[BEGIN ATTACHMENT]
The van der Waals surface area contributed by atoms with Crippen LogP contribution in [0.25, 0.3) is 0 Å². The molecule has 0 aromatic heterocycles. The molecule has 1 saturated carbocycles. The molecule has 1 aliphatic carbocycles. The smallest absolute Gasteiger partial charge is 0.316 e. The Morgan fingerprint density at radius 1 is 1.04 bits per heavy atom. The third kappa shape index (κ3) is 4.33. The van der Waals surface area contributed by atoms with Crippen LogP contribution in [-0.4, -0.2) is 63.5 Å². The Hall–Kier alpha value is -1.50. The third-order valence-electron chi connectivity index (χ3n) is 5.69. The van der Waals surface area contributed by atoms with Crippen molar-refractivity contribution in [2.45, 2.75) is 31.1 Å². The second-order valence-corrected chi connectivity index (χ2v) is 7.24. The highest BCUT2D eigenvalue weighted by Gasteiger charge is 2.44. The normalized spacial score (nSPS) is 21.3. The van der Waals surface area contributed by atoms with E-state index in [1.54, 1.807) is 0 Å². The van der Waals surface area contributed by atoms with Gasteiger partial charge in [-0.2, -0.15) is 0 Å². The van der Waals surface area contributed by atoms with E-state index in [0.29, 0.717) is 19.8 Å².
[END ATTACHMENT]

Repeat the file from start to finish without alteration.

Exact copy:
The van der Waals surface area contributed by atoms with Crippen LogP contribution in [0.25, 0.3) is 0 Å². The molecule has 0 aromatic heterocycles. The molecule has 1 saturated carbocycles. The molecule has 1 aliphatic carbocycles. The smallest absolute Gasteiger partial charge is 0.316 e. The Morgan fingerprint density at radius 1 is 1.04 bits per heavy atom. The third kappa shape index (κ3) is 4.33. The van der Waals surface area contributed by atoms with Crippen LogP contribution in [-0.4, -0.2) is 63.5 Å². The Hall–Kier alpha value is -1.50. The third-order valence-electron chi connectivity index (χ3n) is 5.69. The van der Waals surface area contributed by atoms with Crippen molar-refractivity contribution in [2.45, 2.75) is 31.1 Å². The second-order valence-corrected chi connectivity index (χ2v) is 7.24. The highest BCUT2D eigenvalue weighted by Gasteiger charge is 2.44. The normalized spacial score (nSPS) is 21.3. The van der Waals surface area contributed by atoms with E-state index in [1.54, 1.807) is 0 Å². The van der Waals surface area contributed by atoms with Gasteiger partial charge in [-0.2, -0.15) is 0 Å². The van der Waals surface area contributed by atoms with E-state index in [0.29, 0.717) is 19.8 Å².